This, in turn, suggests that part of the mechanism to correct the US balance of payments deficit will have to come from a squeeze on US demand. The question for policymakers is who, exactly, should be doing the squeezing. Falls in asset prices leading to negative wealth effects and a higher cost of capital are hardly going to be good news and certainly won't fall equitably across US citizens. A better bet, surely, would be for the US Administration to take responsibility for the problem, tightening fiscal policy and, hence, reducing domestic demand growth in a controlled fashion.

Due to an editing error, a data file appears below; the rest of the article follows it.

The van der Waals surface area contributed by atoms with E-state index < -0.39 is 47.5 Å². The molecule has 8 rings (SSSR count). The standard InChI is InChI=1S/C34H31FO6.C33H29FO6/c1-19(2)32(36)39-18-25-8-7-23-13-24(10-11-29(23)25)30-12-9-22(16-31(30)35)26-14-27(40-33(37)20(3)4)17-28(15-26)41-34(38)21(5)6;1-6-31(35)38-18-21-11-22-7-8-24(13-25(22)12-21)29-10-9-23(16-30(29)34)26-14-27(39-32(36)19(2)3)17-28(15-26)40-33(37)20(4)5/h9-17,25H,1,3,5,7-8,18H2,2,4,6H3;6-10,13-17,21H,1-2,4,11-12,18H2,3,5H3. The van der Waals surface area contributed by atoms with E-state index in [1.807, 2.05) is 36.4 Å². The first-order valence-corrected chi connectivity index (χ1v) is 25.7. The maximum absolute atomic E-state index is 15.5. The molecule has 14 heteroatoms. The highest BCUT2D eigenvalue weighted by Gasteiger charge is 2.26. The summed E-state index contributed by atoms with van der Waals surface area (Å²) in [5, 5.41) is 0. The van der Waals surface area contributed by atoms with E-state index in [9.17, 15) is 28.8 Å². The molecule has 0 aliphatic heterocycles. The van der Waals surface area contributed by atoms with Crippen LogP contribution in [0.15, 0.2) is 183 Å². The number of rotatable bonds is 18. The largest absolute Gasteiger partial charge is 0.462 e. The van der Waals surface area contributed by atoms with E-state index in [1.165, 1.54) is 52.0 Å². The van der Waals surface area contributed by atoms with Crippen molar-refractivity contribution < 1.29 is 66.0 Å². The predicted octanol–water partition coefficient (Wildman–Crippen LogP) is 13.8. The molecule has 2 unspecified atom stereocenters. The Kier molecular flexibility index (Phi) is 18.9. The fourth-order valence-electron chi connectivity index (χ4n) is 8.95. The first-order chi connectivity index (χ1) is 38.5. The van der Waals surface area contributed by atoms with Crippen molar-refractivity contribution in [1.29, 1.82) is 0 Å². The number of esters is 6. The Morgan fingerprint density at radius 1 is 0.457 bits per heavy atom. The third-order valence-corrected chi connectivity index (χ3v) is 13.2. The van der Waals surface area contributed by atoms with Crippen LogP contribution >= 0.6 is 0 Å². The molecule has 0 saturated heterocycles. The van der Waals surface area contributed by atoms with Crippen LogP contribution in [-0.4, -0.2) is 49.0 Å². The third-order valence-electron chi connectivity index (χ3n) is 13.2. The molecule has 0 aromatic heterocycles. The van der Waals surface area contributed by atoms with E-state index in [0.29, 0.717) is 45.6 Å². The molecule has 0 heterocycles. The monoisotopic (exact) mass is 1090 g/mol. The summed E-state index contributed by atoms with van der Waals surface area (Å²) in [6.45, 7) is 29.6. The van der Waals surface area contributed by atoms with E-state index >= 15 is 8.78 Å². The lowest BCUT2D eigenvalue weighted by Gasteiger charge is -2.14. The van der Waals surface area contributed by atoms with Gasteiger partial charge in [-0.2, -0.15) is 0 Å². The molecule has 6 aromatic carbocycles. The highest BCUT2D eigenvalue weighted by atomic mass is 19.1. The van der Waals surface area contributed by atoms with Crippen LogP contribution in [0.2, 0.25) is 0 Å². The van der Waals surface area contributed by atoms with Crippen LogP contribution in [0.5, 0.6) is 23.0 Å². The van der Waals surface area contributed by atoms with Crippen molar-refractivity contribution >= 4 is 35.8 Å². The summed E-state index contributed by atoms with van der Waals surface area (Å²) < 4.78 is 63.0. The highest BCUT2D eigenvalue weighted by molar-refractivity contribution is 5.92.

Of course, tightening fiscal policy doesn't always win votes. But, unless it happens soon, the US could end up in a lot more trouble. Far better to act now than to wait, because waiting will only make the scale of the problem a lot worse. The price might be ongoing weakness in the US labour market over the months and quarters ahead, but surely a period of only modest jobs growth is a price that's worth paying to avoid the meltdown scenario that a market-imposed solution might eventually lead to.
Stephen King is managing director of economics at HSBCReuse content